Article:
Dame Deborah James’ mother has said how much public support means to her family in her daughter’s final weeks.
Dame Deborah, an odcaster and campaigner known for her social media handle Bowelbabe, died on June 28 at the age of 40 after being diagnosed with bowel cancer at the age of 35.
In her first interview since her daughter’s death, her mother, Heather James (Instagram handle Bowelgran), opened up about Dame Deborah’s last few weeks and the outpouring of love and support the family has received.
In her final months, the host of the BBC podcast You, Me And The Big C has raised almost £7 million for cancer research. After her death, the amount was further increased.
She has also launched a clothing range with In The Style and has completed her second book titled How to Live When You Die, which will be published on August 18th.
James told BBC Breakfast:
Asked if it was helpful, she added: I guess I couldn’t handle it…we were given 3 to 5 days and Deborah lived for 8 weeks.
“Those eight weeks were, in some ways, the best eight weeks we’ve ever spent together as a family. She passed away at the end of it.
“How can I not love what she did in those eight weeks? It helped to know that other people loved her and wanted to help in any way they could.”
In early May, Mrs Deborah announced she had stopped active treatment and was in end-of-life care with her husband and two children at her parents’ home in Woking, Surrey.
Mrs. James was her primary caregiver during the last days of Mrs. Deborah’s home.
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she said: I think my heartache was the most difficult to deal with because I knew as a mother I could do nothing about it.
“We had a great time. I remember lying in bed, probably just a week or so before she died, and she was very sick that night and she said, ‘I miss you.’ I love you,” and I said, “I love you.”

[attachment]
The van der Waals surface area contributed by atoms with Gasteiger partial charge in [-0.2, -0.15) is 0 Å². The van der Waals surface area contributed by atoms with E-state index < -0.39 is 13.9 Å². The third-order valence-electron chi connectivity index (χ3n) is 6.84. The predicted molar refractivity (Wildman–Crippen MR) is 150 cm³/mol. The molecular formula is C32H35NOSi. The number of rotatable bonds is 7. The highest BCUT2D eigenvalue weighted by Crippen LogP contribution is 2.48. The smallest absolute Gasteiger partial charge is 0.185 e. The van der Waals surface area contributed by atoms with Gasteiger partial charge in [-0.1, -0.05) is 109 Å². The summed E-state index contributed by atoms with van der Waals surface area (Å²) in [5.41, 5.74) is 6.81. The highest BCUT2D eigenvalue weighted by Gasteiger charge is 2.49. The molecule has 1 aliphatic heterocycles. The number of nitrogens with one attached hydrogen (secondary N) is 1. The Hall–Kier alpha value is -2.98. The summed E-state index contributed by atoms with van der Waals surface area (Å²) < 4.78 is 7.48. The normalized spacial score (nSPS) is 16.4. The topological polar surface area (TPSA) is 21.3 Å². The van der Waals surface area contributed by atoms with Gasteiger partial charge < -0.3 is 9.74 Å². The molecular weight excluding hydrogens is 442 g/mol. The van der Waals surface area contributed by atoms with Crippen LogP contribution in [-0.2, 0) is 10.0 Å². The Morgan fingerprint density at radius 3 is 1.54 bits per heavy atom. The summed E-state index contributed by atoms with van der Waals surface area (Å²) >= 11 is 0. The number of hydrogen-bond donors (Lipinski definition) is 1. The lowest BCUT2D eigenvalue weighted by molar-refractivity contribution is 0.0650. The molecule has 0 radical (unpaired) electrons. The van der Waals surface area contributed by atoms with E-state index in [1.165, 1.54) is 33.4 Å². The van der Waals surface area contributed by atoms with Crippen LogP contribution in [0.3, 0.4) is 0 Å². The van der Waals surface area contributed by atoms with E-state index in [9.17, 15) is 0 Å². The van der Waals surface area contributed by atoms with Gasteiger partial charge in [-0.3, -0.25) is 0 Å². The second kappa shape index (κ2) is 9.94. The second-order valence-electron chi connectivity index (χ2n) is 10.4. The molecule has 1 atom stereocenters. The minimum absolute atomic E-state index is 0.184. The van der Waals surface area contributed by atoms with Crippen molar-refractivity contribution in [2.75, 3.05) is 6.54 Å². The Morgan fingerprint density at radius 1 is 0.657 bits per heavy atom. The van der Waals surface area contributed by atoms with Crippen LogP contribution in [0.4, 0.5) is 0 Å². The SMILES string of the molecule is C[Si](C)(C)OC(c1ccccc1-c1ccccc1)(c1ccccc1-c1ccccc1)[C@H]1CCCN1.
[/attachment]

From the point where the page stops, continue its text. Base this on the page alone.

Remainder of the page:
“She said, ‘I don’t regret it,’ and I said, ‘That’s great.’ How many people can say that? But she said she didn’t want to die. , is the saddest part.”
Mrs. Deborah has been honored for her ‘wearing out’ to raise awareness of colon cancer, personally bestowed by the Duke of Cambridge during a surprise visit to her family’s home in May. .
James says of William: And he was like my son-in-law and sat with us. I think he is very nice and the king of the people. ”
Genevieve Edwards, Chief Executive Officer of Bowel Cancer UK, told BBC Breakfast:
“She’s a phenomenal campaigner and people can come forward and see the impact she’s had there.
“And if thousands of people came forward, the majority of them probably wouldn’t have colon cancer, but for those who did, it would be life-saving.
“I’ve spoken to many colon cancer patients who feel that Deborah has done this for them, giving them the confidence to tell their story.
“You know, she communicated and connected so well that I felt they could go.
“So like ripples in a pond, every little conversation goes on. This is very important because colon cancer is not an easy topic to talk about.”